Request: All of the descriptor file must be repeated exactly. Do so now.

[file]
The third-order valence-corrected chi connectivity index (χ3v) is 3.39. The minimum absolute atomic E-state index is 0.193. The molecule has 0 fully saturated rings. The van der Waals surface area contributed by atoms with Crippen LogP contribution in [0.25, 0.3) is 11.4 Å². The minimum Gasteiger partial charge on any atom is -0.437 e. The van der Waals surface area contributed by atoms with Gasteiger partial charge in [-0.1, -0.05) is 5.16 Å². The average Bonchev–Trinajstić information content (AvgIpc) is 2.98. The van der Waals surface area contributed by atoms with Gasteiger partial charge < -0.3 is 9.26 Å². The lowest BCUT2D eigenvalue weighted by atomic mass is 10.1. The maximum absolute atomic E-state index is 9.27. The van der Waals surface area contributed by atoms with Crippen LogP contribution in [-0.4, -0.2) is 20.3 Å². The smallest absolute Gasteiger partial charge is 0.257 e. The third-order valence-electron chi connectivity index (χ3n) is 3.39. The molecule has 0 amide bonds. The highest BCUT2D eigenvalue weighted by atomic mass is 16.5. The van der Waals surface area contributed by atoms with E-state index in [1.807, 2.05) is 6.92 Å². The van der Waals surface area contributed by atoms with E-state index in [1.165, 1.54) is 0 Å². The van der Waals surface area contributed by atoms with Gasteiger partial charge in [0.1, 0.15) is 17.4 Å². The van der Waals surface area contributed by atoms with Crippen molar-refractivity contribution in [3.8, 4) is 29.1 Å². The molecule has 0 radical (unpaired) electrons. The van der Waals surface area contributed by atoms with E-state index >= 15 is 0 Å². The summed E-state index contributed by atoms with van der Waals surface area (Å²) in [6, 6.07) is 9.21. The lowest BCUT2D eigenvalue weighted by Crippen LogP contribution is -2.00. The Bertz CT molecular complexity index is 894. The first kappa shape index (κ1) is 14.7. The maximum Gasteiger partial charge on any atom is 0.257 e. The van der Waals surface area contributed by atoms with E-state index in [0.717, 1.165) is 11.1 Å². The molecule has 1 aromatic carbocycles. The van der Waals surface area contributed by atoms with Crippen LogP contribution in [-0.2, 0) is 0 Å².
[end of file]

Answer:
The third-order valence-corrected chi connectivity index (χ3v) is 3.39. The minimum absolute atomic E-state index is 0.193. The molecule has 0 fully saturated rings. The van der Waals surface area contributed by atoms with Crippen LogP contribution in [0.25, 0.3) is 11.4 Å². The minimum Gasteiger partial charge on any atom is -0.437 e. The van der Waals surface area contributed by atoms with Gasteiger partial charge in [-0.1, -0.05) is 5.16 Å². The average Bonchev–Trinajstić information content (AvgIpc) is 2.98. The van der Waals surface area contributed by atoms with Gasteiger partial charge < -0.3 is 9.26 Å². The lowest BCUT2D eigenvalue weighted by atomic mass is 10.1. The maximum absolute atomic E-state index is 9.27. The van der Waals surface area contributed by atoms with Crippen LogP contribution in [-0.4, -0.2) is 20.3 Å². The smallest absolute Gasteiger partial charge is 0.257 e. The third-order valence-electron chi connectivity index (χ3n) is 3.39. The molecule has 0 amide bonds. The highest BCUT2D eigenvalue weighted by atomic mass is 16.5. The van der Waals surface area contributed by atoms with E-state index in [1.807, 2.05) is 6.92 Å². The van der Waals surface area contributed by atoms with E-state index in [1.165, 1.54) is 0 Å². The van der Waals surface area contributed by atoms with Gasteiger partial charge in [0.1, 0.15) is 17.4 Å². The van der Waals surface area contributed by atoms with Crippen molar-refractivity contribution in [3.8, 4) is 29.1 Å². The molecule has 0 radical (unpaired) electrons. The van der Waals surface area contributed by atoms with E-state index >= 15 is 0 Å². The summed E-state index contributed by atoms with van der Waals surface area (Å²) in [6, 6.07) is 9.21. The lowest BCUT2D eigenvalue weighted by Crippen LogP contribution is -2.00. The Bertz CT molecular complexity index is 894. The first kappa shape index (κ1) is 14.7. The maximum Gasteiger partial charge on any atom is 0.257 e. The van der Waals surface area contributed by atoms with E-state index in [0.717, 1.165) is 11.1 Å². The molecule has 1 aromatic carbocycles. The van der Waals surface area contributed by atoms with Crippen LogP contribution in [-0.2, 0) is 0 Å².